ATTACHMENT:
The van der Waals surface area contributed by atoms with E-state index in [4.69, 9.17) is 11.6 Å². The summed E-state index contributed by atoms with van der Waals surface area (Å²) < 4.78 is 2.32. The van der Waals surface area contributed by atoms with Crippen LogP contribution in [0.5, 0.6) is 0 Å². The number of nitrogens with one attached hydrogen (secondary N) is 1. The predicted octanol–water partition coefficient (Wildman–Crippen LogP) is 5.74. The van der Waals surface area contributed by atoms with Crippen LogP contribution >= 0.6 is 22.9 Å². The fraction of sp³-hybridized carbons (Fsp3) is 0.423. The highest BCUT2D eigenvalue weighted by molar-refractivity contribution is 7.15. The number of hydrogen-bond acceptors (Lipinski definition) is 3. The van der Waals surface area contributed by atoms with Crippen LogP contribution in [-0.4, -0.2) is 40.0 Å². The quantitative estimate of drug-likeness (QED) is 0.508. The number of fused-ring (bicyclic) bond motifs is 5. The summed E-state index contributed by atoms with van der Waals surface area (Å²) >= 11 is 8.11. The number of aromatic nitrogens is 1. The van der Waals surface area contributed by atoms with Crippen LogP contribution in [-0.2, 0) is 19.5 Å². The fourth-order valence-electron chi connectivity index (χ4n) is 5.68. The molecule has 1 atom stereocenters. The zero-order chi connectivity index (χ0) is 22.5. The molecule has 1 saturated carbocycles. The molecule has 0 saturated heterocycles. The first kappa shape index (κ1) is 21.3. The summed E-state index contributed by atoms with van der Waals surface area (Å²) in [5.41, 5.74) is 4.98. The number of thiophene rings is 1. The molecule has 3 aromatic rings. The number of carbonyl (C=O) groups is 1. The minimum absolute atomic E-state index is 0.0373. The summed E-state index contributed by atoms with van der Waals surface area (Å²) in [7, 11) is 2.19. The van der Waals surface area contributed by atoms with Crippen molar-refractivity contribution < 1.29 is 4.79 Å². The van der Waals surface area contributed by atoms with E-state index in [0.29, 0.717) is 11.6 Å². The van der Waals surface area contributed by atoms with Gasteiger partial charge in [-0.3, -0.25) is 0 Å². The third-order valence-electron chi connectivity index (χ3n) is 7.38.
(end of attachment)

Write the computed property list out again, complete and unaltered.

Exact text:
The van der Waals surface area contributed by atoms with E-state index in [4.69, 9.17) is 11.6 Å². The summed E-state index contributed by atoms with van der Waals surface area (Å²) < 4.78 is 2.32. The van der Waals surface area contributed by atoms with Crippen LogP contribution in [0.5, 0.6) is 0 Å². The number of nitrogens with one attached hydrogen (secondary N) is 1. The predicted octanol–water partition coefficient (Wildman–Crippen LogP) is 5.74. The van der Waals surface area contributed by atoms with Crippen LogP contribution >= 0.6 is 22.9 Å². The fraction of sp³-hybridized carbons (Fsp3) is 0.423. The highest BCUT2D eigenvalue weighted by molar-refractivity contribution is 7.15. The number of hydrogen-bond acceptors (Lipinski definition) is 3. The van der Waals surface area contributed by atoms with Crippen LogP contribution in [-0.4, -0.2) is 40.0 Å². The quantitative estimate of drug-likeness (QED) is 0.508. The number of fused-ring (bicyclic) bond motifs is 5. The summed E-state index contributed by atoms with van der Waals surface area (Å²) >= 11 is 8.11. The number of aromatic nitrogens is 1. The van der Waals surface area contributed by atoms with Crippen LogP contribution in [-0.2, 0) is 19.5 Å². The fourth-order valence-electron chi connectivity index (χ4n) is 5.68. The molecule has 1 atom stereocenters. The zero-order chi connectivity index (χ0) is 22.5. The molecule has 1 saturated carbocycles. The molecule has 0 saturated heterocycles. The first kappa shape index (κ1) is 21.3. The summed E-state index contributed by atoms with van der Waals surface area (Å²) in [5.41, 5.74) is 4.98. The number of thiophene rings is 1. The molecule has 3 aromatic rings. The number of carbonyl (C=O) groups is 1. The minimum absolute atomic E-state index is 0.0373. The summed E-state index contributed by atoms with van der Waals surface area (Å²) in [7, 11) is 2.19. The van der Waals surface area contributed by atoms with Crippen molar-refractivity contribution < 1.29 is 4.79 Å². The van der Waals surface area contributed by atoms with E-state index in [0.29, 0.717) is 11.6 Å². The van der Waals surface area contributed by atoms with Gasteiger partial charge in [-0.3, -0.25) is 0 Å². The third-order valence-electron chi connectivity index (χ3n) is 7.38.